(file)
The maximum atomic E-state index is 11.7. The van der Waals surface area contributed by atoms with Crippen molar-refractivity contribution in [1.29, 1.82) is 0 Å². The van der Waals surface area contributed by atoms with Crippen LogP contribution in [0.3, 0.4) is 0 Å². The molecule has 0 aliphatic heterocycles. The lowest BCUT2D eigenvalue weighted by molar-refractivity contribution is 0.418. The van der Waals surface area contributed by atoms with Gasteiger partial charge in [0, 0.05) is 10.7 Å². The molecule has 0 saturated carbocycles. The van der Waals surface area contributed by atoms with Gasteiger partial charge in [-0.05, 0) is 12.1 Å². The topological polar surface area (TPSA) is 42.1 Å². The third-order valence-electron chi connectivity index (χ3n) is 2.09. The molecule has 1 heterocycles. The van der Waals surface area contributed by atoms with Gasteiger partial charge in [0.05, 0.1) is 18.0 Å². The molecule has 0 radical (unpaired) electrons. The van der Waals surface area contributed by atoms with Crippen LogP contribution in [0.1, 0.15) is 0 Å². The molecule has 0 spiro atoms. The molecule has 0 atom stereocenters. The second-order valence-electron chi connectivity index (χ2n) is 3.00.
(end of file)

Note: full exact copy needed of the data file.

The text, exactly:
The maximum atomic E-state index is 11.7. The van der Waals surface area contributed by atoms with Crippen molar-refractivity contribution in [1.29, 1.82) is 0 Å². The van der Waals surface area contributed by atoms with Crippen LogP contribution in [0.3, 0.4) is 0 Å². The molecule has 0 aliphatic heterocycles. The lowest BCUT2D eigenvalue weighted by molar-refractivity contribution is 0.418. The van der Waals surface area contributed by atoms with Gasteiger partial charge in [0, 0.05) is 10.7 Å². The molecule has 0 saturated carbocycles. The van der Waals surface area contributed by atoms with Gasteiger partial charge in [-0.05, 0) is 12.1 Å². The topological polar surface area (TPSA) is 42.1 Å². The third-order valence-electron chi connectivity index (χ3n) is 2.09. The molecule has 1 heterocycles. The van der Waals surface area contributed by atoms with Gasteiger partial charge in [0.05, 0.1) is 18.0 Å². The molecule has 0 radical (unpaired) electrons. The van der Waals surface area contributed by atoms with Crippen LogP contribution in [0.1, 0.15) is 0 Å². The molecule has 0 spiro atoms. The molecule has 0 atom stereocenters. The second-order valence-electron chi connectivity index (χ2n) is 3.00.